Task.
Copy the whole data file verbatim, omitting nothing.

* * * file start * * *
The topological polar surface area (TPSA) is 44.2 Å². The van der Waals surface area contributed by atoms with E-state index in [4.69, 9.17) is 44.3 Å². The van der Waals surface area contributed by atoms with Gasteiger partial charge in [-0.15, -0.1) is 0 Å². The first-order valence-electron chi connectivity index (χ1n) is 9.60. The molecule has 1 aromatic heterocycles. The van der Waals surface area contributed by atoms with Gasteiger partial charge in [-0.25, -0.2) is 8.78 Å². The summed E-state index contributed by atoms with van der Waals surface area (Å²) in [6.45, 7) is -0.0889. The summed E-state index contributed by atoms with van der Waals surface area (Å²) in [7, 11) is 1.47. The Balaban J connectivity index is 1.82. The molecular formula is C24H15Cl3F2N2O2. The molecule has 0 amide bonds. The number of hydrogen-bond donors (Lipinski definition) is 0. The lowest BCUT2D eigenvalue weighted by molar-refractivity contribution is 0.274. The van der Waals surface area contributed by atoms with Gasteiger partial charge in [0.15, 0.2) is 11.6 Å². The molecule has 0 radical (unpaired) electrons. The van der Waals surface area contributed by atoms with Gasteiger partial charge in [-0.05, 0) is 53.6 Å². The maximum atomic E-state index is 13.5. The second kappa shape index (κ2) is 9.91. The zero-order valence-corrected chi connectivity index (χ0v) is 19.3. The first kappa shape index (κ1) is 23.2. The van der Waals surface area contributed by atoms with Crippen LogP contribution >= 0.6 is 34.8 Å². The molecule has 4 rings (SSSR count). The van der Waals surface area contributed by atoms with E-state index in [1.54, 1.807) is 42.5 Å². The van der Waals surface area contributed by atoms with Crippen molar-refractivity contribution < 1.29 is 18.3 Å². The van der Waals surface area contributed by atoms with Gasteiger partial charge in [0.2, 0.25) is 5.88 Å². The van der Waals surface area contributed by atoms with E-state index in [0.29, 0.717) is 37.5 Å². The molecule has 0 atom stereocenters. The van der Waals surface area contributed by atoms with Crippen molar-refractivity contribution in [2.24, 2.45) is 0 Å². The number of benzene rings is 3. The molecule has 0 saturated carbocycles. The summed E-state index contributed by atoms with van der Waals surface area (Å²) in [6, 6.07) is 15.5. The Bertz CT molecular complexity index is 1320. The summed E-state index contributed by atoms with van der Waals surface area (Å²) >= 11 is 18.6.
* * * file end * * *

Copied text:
The topological polar surface area (TPSA) is 44.2 Å². The van der Waals surface area contributed by atoms with E-state index in [4.69, 9.17) is 44.3 Å². The van der Waals surface area contributed by atoms with Gasteiger partial charge in [-0.15, -0.1) is 0 Å². The first-order valence-electron chi connectivity index (χ1n) is 9.60. The molecule has 1 aromatic heterocycles. The van der Waals surface area contributed by atoms with Gasteiger partial charge in [-0.25, -0.2) is 8.78 Å². The summed E-state index contributed by atoms with van der Waals surface area (Å²) in [6.45, 7) is -0.0889. The summed E-state index contributed by atoms with van der Waals surface area (Å²) in [7, 11) is 1.47. The Balaban J connectivity index is 1.82. The molecular formula is C24H15Cl3F2N2O2. The molecule has 0 amide bonds. The number of hydrogen-bond donors (Lipinski definition) is 0. The lowest BCUT2D eigenvalue weighted by molar-refractivity contribution is 0.274. The van der Waals surface area contributed by atoms with Gasteiger partial charge in [0.15, 0.2) is 11.6 Å². The molecule has 0 radical (unpaired) electrons. The van der Waals surface area contributed by atoms with Gasteiger partial charge in [-0.05, 0) is 53.6 Å². The maximum atomic E-state index is 13.5. The second kappa shape index (κ2) is 9.91. The zero-order valence-corrected chi connectivity index (χ0v) is 19.3. The first kappa shape index (κ1) is 23.2. The van der Waals surface area contributed by atoms with Crippen LogP contribution >= 0.6 is 34.8 Å². The molecule has 4 rings (SSSR count). The van der Waals surface area contributed by atoms with E-state index in [1.54, 1.807) is 42.5 Å². The van der Waals surface area contributed by atoms with Crippen molar-refractivity contribution < 1.29 is 18.3 Å². The van der Waals surface area contributed by atoms with Gasteiger partial charge in [0.2, 0.25) is 5.88 Å². The van der Waals surface area contributed by atoms with E-state index in [0.29, 0.717) is 37.5 Å². The molecule has 0 atom stereocenters. The van der Waals surface area contributed by atoms with Crippen molar-refractivity contribution in [2.24, 2.45) is 0 Å². The number of benzene rings is 3. The molecule has 0 saturated carbocycles. The summed E-state index contributed by atoms with van der Waals surface area (Å²) in [6, 6.07) is 15.5. The Bertz CT molecular complexity index is 1320. The summed E-state index contributed by atoms with van der Waals surface area (Å²) >= 11 is 18.6.